Americans believe that undocumented immigrants are exploiting the United States’ economy. The widespread belief is that illegal aliens cost more in government services than they contribute to the economy. This belief is undeniably false. [E]very empirical study of illegals’ economic impact demonstrates the opposite . . .: undocumenteds actually contribute more to public coffers in taxes than they cost in social services. Moreover, undocumented immigrants contribute to the U.S. economy through their investments and consumption of goods and services; filling of millions of essential worker positions resulting in subsidiary job creation, increased productivity and lower costs of goods and services; and unrequited contributions to Social Security, Medicare and unemployment insurance programs. Eighty-five percent of eminent economists surveyed have concluded that undocumented immigrants have had a positive (seventy-four percent) or neutral (eleven percent) impact on the U.S. economy.
Undocumented immigrants, like all U.S. citizens and residents, are required to pay taxes. Despite the historic and strong American opposition to taxation without representation, undocumented immigrants (except in rare and unusual cases) have not enjoyed the right to vote on any local, state or federal tax or other matter for almost eighty years. Nevertheless, each year undocumented immigrants add billions of dollars in sales, excise, property, income and payroll taxes, including Social Security, Medicare and unemployment taxes, to federal, state and local coffers. Hundreds of thousands of undocumented immigrants go out of their way to file annual federal and state income tax returns.
Yet undocumented immigrants are barred from almost all government benefits, including food stamps, Temporary Assistance for Needy Families, Medicaid, federal housing programs, Supplemental Security Income, Unemployment Insurance, Social Security, Medicare, and the earned income tax credit (EITC). Generally, the only benefits federally required for undocumented immigrants are emergency medical care, subject to financial and category eligibility, and elementary and secondary public education. Many undocumented immigrants will not even access these few critical government services because of their ever-present fear of government officials and deportation.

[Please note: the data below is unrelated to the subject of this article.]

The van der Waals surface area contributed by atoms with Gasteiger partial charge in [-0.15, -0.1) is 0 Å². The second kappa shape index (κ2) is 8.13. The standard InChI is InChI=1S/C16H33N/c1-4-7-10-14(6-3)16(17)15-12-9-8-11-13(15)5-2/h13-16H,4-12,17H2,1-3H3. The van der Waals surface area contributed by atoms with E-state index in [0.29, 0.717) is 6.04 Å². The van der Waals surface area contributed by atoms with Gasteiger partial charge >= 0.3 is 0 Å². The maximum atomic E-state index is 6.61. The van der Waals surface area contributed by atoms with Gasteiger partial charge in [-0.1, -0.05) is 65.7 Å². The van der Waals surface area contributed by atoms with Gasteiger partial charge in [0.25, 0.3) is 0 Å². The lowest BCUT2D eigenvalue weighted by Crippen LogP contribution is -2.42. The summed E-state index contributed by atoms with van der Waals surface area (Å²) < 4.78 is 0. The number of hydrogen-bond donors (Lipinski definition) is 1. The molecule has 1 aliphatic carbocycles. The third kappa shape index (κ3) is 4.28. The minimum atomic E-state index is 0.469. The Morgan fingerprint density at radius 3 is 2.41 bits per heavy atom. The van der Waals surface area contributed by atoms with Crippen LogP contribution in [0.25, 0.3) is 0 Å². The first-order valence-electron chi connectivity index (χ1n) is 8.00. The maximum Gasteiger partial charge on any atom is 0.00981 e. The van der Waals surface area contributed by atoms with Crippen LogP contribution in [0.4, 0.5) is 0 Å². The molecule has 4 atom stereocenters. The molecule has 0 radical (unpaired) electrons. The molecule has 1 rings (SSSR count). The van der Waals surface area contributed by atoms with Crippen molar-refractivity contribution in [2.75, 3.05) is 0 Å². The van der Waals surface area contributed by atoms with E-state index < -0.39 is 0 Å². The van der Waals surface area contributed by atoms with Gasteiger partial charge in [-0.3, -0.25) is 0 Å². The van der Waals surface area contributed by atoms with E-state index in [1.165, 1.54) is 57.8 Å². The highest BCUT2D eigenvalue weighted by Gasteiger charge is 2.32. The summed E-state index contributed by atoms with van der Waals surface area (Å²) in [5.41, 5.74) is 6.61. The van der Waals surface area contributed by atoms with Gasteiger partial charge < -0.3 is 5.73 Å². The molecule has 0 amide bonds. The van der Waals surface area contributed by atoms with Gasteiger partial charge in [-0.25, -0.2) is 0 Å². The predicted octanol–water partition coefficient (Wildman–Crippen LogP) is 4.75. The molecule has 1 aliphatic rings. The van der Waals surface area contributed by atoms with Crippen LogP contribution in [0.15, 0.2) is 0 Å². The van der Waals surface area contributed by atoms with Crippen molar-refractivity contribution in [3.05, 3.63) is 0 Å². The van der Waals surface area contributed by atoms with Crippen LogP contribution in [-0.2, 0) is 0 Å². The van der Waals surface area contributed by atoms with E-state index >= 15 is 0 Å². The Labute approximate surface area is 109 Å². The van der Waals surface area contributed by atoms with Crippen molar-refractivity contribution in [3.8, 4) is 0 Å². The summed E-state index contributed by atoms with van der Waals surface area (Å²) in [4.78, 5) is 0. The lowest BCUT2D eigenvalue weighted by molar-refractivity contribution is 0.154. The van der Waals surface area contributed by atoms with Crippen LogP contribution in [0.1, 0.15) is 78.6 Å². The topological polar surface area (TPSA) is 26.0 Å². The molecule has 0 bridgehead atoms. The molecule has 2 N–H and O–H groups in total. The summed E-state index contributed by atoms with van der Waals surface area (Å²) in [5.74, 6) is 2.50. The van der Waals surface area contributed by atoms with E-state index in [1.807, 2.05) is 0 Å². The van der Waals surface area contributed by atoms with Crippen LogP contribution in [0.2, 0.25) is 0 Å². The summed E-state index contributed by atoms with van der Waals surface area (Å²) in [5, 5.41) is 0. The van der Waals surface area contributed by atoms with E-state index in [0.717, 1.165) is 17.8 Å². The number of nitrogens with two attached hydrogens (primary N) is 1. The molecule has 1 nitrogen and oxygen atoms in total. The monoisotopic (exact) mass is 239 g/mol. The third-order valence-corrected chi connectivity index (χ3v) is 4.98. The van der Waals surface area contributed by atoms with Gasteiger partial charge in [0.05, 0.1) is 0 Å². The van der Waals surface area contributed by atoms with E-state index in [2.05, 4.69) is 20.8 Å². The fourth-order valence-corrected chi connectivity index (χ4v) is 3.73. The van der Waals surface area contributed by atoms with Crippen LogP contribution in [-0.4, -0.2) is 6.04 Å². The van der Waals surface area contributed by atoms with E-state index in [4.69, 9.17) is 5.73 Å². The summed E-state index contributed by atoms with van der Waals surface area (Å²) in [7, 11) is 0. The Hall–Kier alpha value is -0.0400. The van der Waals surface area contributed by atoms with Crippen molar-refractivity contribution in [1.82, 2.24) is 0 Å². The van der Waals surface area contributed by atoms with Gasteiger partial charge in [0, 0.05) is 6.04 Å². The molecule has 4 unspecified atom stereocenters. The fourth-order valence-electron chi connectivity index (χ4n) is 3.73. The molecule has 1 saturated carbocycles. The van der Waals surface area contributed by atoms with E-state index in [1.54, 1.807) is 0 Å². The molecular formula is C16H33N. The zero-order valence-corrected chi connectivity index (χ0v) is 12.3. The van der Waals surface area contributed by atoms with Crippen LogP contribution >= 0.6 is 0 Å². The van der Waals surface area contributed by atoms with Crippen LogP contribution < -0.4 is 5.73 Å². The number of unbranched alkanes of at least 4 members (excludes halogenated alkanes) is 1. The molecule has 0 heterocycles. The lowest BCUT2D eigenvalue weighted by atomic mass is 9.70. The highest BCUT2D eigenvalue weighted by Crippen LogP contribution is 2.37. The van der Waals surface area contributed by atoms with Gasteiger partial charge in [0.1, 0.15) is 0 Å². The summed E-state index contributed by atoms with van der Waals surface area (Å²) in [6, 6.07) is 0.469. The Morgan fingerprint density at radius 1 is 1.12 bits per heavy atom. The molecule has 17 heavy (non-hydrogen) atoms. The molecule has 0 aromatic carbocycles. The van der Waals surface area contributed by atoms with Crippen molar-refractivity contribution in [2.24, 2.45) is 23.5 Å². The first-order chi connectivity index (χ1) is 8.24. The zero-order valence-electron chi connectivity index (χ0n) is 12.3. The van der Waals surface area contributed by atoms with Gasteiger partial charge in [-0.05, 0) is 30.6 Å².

Undocumented immigrants living in the United States are subject to the same income tax laws as documented immigrants and U.S. citizens. However, because of their status most unauthorized workers pay a higher effective tax rate than similarly situated documented or U.S. citizens. Yet, these workers and their families use fewer government services than similarly situated documented immigrants or U.S. citizens. Moreover, unauthorized workers have been denied remedies by the U.S. Supreme Court under the National Labor Relations Act and may be challenged to receive protection under wage and hour, anti-discrimination and workers’ compensation laws. As a result, undocumented immigrants provide a fiscal windfall and may be the most fiscally beneficial of all immigrants.
Despite their net positive contribution to public coffers, hundreds of thousands of immigrants enter the U.S. each year without documents because of impracticable quota and labor certification requirements. These immigration restrictions combined with the additional tax or tariff on undocumented immigrants are inconsistent with economically efficient immigration policy. Moreover, the high effective tax rate imposed on the poorest undocumented working families relative to their less unfortunate friends and neighbors is inconsistent with fundamental tax policy. This Article describes and analyzes the separate, unequal and unrepresented federal taxation of undocumented immigrants.
Bottom line: The “undocumented” (like Americans Abroad” are taxed more punitively than US residents and receive far less for their tax dollars!